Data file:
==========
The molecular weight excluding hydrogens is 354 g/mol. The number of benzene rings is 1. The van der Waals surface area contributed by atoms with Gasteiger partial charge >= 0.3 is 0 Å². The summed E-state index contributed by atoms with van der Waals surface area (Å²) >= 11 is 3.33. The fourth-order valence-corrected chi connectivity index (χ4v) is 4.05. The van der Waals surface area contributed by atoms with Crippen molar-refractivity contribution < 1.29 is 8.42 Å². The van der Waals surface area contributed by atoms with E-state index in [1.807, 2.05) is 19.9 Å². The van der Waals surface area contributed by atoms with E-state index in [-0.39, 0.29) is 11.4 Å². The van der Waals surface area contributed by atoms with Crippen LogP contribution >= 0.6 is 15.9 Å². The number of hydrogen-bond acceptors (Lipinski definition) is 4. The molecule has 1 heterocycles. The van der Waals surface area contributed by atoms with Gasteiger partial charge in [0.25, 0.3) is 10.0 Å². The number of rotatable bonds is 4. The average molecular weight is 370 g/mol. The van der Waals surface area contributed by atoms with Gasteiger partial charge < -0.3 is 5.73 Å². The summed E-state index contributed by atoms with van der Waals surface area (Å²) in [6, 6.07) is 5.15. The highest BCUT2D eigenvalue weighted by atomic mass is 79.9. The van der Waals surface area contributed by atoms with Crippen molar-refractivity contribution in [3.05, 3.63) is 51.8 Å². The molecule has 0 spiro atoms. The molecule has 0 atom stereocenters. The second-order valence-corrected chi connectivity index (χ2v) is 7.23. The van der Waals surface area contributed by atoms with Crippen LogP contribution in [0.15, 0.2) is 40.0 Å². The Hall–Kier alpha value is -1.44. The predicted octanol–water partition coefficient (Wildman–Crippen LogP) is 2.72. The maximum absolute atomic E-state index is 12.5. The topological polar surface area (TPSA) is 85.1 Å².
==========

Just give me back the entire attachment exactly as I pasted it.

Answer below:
The molecular weight excluding hydrogens is 354 g/mol. The number of benzene rings is 1. The van der Waals surface area contributed by atoms with Gasteiger partial charge >= 0.3 is 0 Å². The summed E-state index contributed by atoms with van der Waals surface area (Å²) >= 11 is 3.33. The fourth-order valence-corrected chi connectivity index (χ4v) is 4.05. The van der Waals surface area contributed by atoms with Crippen molar-refractivity contribution < 1.29 is 8.42 Å². The van der Waals surface area contributed by atoms with E-state index in [1.807, 2.05) is 19.9 Å². The van der Waals surface area contributed by atoms with E-state index in [-0.39, 0.29) is 11.4 Å². The van der Waals surface area contributed by atoms with Crippen LogP contribution >= 0.6 is 15.9 Å². The number of hydrogen-bond acceptors (Lipinski definition) is 4. The molecule has 1 heterocycles. The van der Waals surface area contributed by atoms with Gasteiger partial charge in [0.25, 0.3) is 10.0 Å². The number of rotatable bonds is 4. The average molecular weight is 370 g/mol. The van der Waals surface area contributed by atoms with Gasteiger partial charge < -0.3 is 5.73 Å². The summed E-state index contributed by atoms with van der Waals surface area (Å²) in [6, 6.07) is 5.15. The highest BCUT2D eigenvalue weighted by atomic mass is 79.9. The van der Waals surface area contributed by atoms with Crippen molar-refractivity contribution in [3.05, 3.63) is 51.8 Å². The molecule has 0 spiro atoms. The molecule has 0 atom stereocenters. The second-order valence-corrected chi connectivity index (χ2v) is 7.23. The van der Waals surface area contributed by atoms with Crippen LogP contribution in [0.15, 0.2) is 40.0 Å². The Hall–Kier alpha value is -1.44. The predicted octanol–water partition coefficient (Wildman–Crippen LogP) is 2.72. The maximum absolute atomic E-state index is 12.5. The topological polar surface area (TPSA) is 85.1 Å².